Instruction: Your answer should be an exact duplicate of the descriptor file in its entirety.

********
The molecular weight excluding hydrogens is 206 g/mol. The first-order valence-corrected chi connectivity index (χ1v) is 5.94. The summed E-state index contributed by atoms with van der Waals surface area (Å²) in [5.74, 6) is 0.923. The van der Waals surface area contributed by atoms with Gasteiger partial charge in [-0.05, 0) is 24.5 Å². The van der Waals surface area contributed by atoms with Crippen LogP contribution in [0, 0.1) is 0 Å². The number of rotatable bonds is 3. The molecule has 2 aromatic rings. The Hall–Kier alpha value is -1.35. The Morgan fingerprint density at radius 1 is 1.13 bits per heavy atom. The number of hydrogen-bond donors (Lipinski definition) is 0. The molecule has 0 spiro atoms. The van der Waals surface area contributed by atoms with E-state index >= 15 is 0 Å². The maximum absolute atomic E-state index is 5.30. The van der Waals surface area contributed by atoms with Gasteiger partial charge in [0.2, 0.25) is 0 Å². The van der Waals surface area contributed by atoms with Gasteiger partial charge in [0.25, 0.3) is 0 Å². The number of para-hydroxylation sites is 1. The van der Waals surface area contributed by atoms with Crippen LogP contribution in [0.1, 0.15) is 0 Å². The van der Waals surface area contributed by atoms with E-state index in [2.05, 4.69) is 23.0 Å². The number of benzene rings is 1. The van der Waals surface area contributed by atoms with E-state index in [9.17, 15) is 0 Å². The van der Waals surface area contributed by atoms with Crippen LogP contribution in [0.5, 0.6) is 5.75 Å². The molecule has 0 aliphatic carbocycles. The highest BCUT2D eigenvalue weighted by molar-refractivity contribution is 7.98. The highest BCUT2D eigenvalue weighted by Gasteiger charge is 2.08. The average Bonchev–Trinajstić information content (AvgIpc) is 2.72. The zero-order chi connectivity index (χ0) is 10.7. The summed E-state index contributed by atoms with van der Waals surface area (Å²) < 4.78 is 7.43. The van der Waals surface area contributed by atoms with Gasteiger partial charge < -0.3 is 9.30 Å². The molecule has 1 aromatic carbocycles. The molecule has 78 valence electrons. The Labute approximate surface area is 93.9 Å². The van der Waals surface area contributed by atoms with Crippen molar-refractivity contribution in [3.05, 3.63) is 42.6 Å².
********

The molecular weight excluding hydrogens is 206 g/mol. The first-order valence-corrected chi connectivity index (χ1v) is 5.94. The summed E-state index contributed by atoms with van der Waals surface area (Å²) in [5.74, 6) is 0.923. The van der Waals surface area contributed by atoms with Gasteiger partial charge in [-0.05, 0) is 24.5 Å². The van der Waals surface area contributed by atoms with Crippen LogP contribution in [0, 0.1) is 0 Å². The number of rotatable bonds is 3. The molecule has 2 aromatic rings. The Hall–Kier alpha value is -1.35. The Morgan fingerprint density at radius 1 is 1.13 bits per heavy atom. The number of hydrogen-bond donors (Lipinski definition) is 0. The molecule has 0 spiro atoms. The van der Waals surface area contributed by atoms with E-state index >= 15 is 0 Å². The maximum absolute atomic E-state index is 5.30. The van der Waals surface area contributed by atoms with Gasteiger partial charge in [0.2, 0.25) is 0 Å². The van der Waals surface area contributed by atoms with Gasteiger partial charge in [0.25, 0.3) is 0 Å². The number of para-hydroxylation sites is 1. The van der Waals surface area contributed by atoms with Crippen LogP contribution in [0.1, 0.15) is 0 Å². The van der Waals surface area contributed by atoms with E-state index in [2.05, 4.69) is 23.0 Å². The number of benzene rings is 1. The van der Waals surface area contributed by atoms with E-state index in [9.17, 15) is 0 Å². The van der Waals surface area contributed by atoms with Crippen LogP contribution in [0.5, 0.6) is 5.75 Å². The molecule has 0 aliphatic carbocycles. The highest BCUT2D eigenvalue weighted by molar-refractivity contribution is 7.98. The highest BCUT2D eigenvalue weighted by Gasteiger charge is 2.08. The average Bonchev–Trinajstić information content (AvgIpc) is 2.72. The zero-order chi connectivity index (χ0) is 10.7. The summed E-state index contributed by atoms with van der Waals surface area (Å²) < 4.78 is 7.43. The van der Waals surface area contributed by atoms with Gasteiger partial charge < -0.3 is 9.30 Å². The molecule has 1 aromatic carbocycles. The molecule has 78 valence electrons. The Labute approximate surface area is 93.9 Å². The van der Waals surface area contributed by atoms with Crippen molar-refractivity contribution in [3.05, 3.63) is 42.6 Å².